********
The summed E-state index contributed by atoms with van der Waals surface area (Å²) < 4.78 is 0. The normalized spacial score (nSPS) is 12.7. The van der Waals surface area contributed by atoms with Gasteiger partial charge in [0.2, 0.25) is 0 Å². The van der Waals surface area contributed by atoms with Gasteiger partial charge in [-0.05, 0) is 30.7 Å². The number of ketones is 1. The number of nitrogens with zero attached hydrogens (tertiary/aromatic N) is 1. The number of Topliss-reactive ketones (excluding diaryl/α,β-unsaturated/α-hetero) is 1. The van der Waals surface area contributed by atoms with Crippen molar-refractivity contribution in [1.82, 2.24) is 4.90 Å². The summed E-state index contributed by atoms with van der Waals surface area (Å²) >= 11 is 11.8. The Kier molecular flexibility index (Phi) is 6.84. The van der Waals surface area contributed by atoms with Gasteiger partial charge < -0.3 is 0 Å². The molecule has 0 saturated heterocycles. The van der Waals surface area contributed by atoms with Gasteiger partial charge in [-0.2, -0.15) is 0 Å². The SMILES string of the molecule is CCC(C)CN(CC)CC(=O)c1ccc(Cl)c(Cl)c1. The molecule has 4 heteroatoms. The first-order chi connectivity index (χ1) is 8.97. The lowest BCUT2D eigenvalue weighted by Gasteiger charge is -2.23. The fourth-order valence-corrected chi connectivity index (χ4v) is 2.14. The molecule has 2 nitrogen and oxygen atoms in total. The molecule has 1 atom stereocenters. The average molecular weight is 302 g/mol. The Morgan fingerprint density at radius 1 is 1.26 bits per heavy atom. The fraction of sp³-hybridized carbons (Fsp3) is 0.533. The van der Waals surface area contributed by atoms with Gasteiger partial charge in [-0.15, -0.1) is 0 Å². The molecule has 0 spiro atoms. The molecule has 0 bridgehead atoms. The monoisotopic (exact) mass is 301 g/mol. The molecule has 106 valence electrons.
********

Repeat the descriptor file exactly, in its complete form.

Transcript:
The summed E-state index contributed by atoms with van der Waals surface area (Å²) < 4.78 is 0. The normalized spacial score (nSPS) is 12.7. The van der Waals surface area contributed by atoms with Gasteiger partial charge in [0.2, 0.25) is 0 Å². The van der Waals surface area contributed by atoms with Gasteiger partial charge in [-0.05, 0) is 30.7 Å². The number of ketones is 1. The number of nitrogens with zero attached hydrogens (tertiary/aromatic N) is 1. The number of Topliss-reactive ketones (excluding diaryl/α,β-unsaturated/α-hetero) is 1. The van der Waals surface area contributed by atoms with Crippen molar-refractivity contribution in [1.82, 2.24) is 4.90 Å². The summed E-state index contributed by atoms with van der Waals surface area (Å²) >= 11 is 11.8. The Kier molecular flexibility index (Phi) is 6.84. The van der Waals surface area contributed by atoms with Gasteiger partial charge < -0.3 is 0 Å². The molecule has 0 saturated heterocycles. The van der Waals surface area contributed by atoms with Gasteiger partial charge in [-0.2, -0.15) is 0 Å². The SMILES string of the molecule is CCC(C)CN(CC)CC(=O)c1ccc(Cl)c(Cl)c1. The molecule has 4 heteroatoms. The first-order chi connectivity index (χ1) is 8.97. The lowest BCUT2D eigenvalue weighted by Gasteiger charge is -2.23. The fourth-order valence-corrected chi connectivity index (χ4v) is 2.14. The molecule has 2 nitrogen and oxygen atoms in total. The molecule has 1 atom stereocenters. The average molecular weight is 302 g/mol. The Morgan fingerprint density at radius 1 is 1.26 bits per heavy atom. The fraction of sp³-hybridized carbons (Fsp3) is 0.533. The van der Waals surface area contributed by atoms with Gasteiger partial charge in [-0.15, -0.1) is 0 Å². The molecule has 0 spiro atoms. The molecule has 0 bridgehead atoms. The monoisotopic (exact) mass is 301 g/mol. The molecule has 106 valence electrons.